This article is a transcript of a presentation Esther Allen gave at Boston University on Friday, February 22, 2013. Click here for Part I.
For the reader of the original text, the book’s origin in the Spanish-speaking world is evident in its every word and requires no further emphasis. As its translator into English, my overwhelming primary allegiance was to the Spanish language. If readers of the English translation were allowed to forget that the book was first written in Spanish—not Russian or English—and was translated from Spanish—not Russian—the book risked being denatured, stripped of all the historic and cultural meaning that derives from the specific language in which it was first written.
The translation therefore explicitly sought to emphasize the Spanish-ness of this text about Russia, but in a way that did not undermine the original’s will to leave its Latin American origins in the deep background. Keeping certain words or phrases in the source language, always an option, here became an imperative, and the English retains as much Spanish as I felt was possible. No longer the language of the text itself, Spanish becomes a key element in its polyglossia.
Another feature of the text that is present, but kept very much in the background in the original text, is its meditation on translation. The 1998 Encyclopedia concludes with the following line:
Lleno de vida hoy, compacto, visible (Whitman). (Lleno de vida hoy, compacto, visible) Yo.
The repetition already indicates that this is translation of a sort; in the first iteration, it is a line by Whitman; in the second, the line is claimed by the narrator, recontextualized into his own life experience. The fact that both iterations are in Spanish disguises the element of translation. A translator into Chinese or Russian could do the same, repeating the line twice in its Chinese or Russian version. But the translator into Whitman’s own language doesn’t have that option. What was more, this was a chance to conclude the novel with a final reminder of its Spanishness by offering the narrator’s Spanish version of Whitman as a translation.
Full of life now, compact, visible (Whitman). (Lleno de vida hoy, compacto, visible.) Me.
This solution struck me as perfect, but entrained a whole set of consequences. If the imperative of alphabetical order and the need to re-emphasize the original language was requiring me to position a source text alongside its translation here and in many of the headwords such as Pasarela, (which in my translation is followed by the English Catwalk in parentheses), the tacit theme of translation which those solutions made explicit had to become more explicit throughout—by positioning the source texts of all the Encyclopedia’s myriad citations alongside their translation into English. For if this had to be done with translations between English and Spanish (one of the less important language pairings within the polyglossia of this text), then it had to be done with all the other languages as well. When I first discussed this option with José, he resisted it, and with good reason. He worried that marking the text’s polyglossia so strongly, including citations in seven different languages, would alienate potential Anglophone readers, striking them as off-puttingly pretentious or academic. He was also laudably concerned that the incorporation of so many languages would appear to constitute a claim to fluency in all of them—a claim that neither he nor I could honestly make. He didn’t want to seem like a fraud.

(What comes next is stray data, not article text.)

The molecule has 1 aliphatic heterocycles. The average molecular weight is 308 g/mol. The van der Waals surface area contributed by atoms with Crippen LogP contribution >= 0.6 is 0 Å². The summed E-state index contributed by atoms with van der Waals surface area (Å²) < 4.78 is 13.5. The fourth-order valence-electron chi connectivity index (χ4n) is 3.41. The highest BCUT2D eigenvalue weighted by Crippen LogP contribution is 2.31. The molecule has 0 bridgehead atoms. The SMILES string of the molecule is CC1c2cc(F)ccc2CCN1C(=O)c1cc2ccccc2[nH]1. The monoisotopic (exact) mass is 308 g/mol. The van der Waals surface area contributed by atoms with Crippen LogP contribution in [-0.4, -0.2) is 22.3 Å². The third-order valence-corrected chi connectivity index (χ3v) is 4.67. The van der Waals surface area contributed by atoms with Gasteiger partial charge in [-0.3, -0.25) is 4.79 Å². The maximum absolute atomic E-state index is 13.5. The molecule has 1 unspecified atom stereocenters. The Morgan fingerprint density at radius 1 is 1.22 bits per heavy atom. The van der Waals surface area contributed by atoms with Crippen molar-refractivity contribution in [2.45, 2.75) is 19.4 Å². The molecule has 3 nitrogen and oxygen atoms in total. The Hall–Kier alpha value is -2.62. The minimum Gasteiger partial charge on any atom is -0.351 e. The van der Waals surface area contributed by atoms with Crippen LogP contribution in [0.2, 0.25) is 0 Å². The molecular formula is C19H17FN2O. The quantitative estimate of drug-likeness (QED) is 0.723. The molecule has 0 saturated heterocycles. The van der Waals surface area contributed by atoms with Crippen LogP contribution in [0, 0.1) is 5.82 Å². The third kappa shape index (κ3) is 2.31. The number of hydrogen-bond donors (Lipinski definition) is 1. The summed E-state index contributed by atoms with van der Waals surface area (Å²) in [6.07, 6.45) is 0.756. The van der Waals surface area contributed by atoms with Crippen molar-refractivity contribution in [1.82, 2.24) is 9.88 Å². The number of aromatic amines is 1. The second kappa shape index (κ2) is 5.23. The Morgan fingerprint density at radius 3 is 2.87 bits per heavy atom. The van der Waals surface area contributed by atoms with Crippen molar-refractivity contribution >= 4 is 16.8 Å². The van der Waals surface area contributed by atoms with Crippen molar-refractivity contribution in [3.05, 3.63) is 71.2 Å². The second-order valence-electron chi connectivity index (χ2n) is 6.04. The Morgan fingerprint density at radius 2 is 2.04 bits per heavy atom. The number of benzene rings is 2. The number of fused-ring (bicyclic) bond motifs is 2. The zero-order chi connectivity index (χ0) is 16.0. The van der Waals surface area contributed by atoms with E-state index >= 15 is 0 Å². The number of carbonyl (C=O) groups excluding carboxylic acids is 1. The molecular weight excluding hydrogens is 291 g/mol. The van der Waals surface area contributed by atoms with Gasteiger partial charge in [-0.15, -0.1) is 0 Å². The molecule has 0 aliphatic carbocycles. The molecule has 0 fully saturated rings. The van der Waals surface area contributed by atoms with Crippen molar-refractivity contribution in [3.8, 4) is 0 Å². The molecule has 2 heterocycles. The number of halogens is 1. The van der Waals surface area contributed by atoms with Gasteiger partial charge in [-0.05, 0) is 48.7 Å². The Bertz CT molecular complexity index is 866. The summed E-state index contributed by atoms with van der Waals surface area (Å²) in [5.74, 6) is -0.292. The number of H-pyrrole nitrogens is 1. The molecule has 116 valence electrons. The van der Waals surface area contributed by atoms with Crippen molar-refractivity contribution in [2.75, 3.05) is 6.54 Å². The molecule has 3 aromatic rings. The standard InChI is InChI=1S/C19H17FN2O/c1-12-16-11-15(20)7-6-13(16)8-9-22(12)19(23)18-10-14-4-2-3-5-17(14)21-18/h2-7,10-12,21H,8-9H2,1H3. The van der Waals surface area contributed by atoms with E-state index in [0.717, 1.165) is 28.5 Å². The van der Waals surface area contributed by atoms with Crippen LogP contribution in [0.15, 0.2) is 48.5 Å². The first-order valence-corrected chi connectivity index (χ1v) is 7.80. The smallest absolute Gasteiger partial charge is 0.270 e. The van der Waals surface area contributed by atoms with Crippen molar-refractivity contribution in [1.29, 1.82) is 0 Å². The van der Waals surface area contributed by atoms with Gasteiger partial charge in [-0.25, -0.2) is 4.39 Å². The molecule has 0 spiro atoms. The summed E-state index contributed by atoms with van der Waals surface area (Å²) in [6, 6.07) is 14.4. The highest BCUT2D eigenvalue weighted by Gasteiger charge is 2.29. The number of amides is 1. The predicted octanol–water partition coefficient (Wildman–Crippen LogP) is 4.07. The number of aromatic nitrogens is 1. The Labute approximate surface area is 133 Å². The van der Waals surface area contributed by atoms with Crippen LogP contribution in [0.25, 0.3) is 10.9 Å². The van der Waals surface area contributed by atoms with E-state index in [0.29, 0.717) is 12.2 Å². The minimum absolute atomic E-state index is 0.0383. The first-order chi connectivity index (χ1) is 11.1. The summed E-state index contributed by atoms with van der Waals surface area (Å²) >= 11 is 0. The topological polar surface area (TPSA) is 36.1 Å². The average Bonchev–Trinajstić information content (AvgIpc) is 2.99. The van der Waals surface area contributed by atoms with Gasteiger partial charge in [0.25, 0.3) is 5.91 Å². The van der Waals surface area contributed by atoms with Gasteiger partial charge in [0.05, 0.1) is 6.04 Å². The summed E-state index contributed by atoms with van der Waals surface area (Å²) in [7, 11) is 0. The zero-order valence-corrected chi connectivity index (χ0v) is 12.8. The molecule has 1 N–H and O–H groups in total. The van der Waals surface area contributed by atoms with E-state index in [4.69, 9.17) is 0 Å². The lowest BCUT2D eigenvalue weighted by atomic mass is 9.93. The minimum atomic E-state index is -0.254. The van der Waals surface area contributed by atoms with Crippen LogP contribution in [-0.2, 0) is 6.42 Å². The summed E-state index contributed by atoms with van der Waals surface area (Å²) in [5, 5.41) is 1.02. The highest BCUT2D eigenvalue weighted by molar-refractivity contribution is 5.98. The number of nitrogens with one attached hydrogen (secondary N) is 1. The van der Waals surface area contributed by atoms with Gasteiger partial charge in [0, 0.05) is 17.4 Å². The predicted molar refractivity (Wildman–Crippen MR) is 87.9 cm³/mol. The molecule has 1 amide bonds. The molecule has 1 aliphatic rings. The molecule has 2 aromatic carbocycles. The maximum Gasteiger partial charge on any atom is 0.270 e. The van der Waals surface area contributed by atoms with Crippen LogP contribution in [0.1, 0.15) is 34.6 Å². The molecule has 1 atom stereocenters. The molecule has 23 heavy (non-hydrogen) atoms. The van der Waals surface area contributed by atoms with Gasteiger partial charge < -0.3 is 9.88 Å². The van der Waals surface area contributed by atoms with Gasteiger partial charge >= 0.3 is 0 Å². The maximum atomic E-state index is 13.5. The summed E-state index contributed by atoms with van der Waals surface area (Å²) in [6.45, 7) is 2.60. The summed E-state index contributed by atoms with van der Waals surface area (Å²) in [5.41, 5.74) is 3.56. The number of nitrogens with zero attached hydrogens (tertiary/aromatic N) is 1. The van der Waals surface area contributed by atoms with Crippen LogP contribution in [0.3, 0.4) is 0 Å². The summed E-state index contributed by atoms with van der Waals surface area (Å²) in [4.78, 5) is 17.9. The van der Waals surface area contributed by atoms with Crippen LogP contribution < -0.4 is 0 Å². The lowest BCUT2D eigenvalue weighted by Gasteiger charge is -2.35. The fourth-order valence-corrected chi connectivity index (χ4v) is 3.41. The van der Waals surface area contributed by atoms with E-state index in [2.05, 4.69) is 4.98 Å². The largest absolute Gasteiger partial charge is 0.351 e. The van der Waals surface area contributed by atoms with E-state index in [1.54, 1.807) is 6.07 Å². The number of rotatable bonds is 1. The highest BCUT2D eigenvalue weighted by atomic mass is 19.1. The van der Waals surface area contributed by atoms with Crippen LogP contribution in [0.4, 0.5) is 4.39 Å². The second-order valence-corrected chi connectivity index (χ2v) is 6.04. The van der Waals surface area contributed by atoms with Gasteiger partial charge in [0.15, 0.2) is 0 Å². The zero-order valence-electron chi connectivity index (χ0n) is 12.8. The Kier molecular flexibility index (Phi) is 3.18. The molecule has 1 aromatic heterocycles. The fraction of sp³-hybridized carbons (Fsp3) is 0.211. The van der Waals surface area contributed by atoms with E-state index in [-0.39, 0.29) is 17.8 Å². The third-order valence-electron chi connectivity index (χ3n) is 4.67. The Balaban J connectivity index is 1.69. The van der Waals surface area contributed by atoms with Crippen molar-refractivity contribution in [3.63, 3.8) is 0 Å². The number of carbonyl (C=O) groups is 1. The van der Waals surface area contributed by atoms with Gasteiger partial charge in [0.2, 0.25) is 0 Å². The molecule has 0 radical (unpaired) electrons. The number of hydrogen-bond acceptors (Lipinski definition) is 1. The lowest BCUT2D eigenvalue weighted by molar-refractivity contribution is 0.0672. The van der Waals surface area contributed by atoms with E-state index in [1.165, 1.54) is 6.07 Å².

The first of his objections would quite likely have been valid if this translation had been published at the same time or within a year or two of the original 1998 text. However, my sense is that over the course of the past two decades and especially in the past five years, multilingualism has acquired a marked cachet in the Anglophone urban literary sphere that is likely to take interest in this kind of novel. For examples, I’ll point out the increased use of foreign language dialogue with subtitles in Hollywood blockbuster films (of which the recent films by Quentin Tarrantino that include the Austrian actor Christoph Waltz are an instance), the rise of a foodie culture with its highly polyglot vocabulary, the increased popularity of yoga with its constant use of Sanskrit, the surging success of web-based language learning sites such as Rosetta Stone, LiveMocha, Babbel. For those readers of the Encyclopedia with some understanding of one or more of its source languages, their incorporation into the translation could only enhance the experience of the novel. And for those who understand only the English, the visible presence of those alien words on the page would constitute a kind of pictorial illustration of the confrontation with a foreign system of meaning that is the book’s fundamental subject matter.